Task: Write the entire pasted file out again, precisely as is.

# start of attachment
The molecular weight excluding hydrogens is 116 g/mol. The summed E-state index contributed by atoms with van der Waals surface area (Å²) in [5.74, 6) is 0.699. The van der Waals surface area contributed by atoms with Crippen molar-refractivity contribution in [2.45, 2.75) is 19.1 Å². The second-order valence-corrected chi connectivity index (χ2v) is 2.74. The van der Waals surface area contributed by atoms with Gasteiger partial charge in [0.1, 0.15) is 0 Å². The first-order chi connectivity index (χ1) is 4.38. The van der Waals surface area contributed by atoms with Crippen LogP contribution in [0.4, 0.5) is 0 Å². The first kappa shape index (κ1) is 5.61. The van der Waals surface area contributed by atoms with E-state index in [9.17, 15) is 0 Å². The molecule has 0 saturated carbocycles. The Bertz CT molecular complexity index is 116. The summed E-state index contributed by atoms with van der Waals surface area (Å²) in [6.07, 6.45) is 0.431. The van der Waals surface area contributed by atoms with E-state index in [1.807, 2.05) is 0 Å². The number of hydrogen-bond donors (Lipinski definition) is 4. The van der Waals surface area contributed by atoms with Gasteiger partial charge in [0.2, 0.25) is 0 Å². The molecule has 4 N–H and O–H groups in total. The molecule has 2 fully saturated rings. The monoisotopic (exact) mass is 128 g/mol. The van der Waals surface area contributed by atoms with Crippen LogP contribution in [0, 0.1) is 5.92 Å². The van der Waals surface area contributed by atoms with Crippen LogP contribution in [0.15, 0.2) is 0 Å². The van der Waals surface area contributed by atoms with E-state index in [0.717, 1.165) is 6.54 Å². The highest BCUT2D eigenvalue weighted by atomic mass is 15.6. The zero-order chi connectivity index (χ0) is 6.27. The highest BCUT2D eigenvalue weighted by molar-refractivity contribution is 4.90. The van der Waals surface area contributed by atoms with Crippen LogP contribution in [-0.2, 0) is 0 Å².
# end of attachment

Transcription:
The molecular weight excluding hydrogens is 116 g/mol. The summed E-state index contributed by atoms with van der Waals surface area (Å²) in [5.74, 6) is 0.699. The van der Waals surface area contributed by atoms with Crippen molar-refractivity contribution in [2.45, 2.75) is 19.1 Å². The second-order valence-corrected chi connectivity index (χ2v) is 2.74. The van der Waals surface area contributed by atoms with Gasteiger partial charge in [0.1, 0.15) is 0 Å². The first-order chi connectivity index (χ1) is 4.38. The van der Waals surface area contributed by atoms with Crippen LogP contribution in [0.4, 0.5) is 0 Å². The first kappa shape index (κ1) is 5.61. The van der Waals surface area contributed by atoms with E-state index in [9.17, 15) is 0 Å². The molecule has 0 saturated carbocycles. The Bertz CT molecular complexity index is 116. The summed E-state index contributed by atoms with van der Waals surface area (Å²) in [6.07, 6.45) is 0.431. The van der Waals surface area contributed by atoms with E-state index in [1.807, 2.05) is 0 Å². The number of hydrogen-bond donors (Lipinski definition) is 4. The van der Waals surface area contributed by atoms with Gasteiger partial charge in [0.2, 0.25) is 0 Å². The molecule has 4 N–H and O–H groups in total. The molecule has 2 fully saturated rings. The monoisotopic (exact) mass is 128 g/mol. The van der Waals surface area contributed by atoms with Crippen LogP contribution in [0, 0.1) is 5.92 Å². The van der Waals surface area contributed by atoms with Crippen LogP contribution in [0.15, 0.2) is 0 Å². The van der Waals surface area contributed by atoms with E-state index in [0.717, 1.165) is 6.54 Å². The highest BCUT2D eigenvalue weighted by atomic mass is 15.6. The zero-order chi connectivity index (χ0) is 6.27. The highest BCUT2D eigenvalue weighted by molar-refractivity contribution is 4.90. The van der Waals surface area contributed by atoms with Crippen LogP contribution in [-0.2, 0) is 0 Å².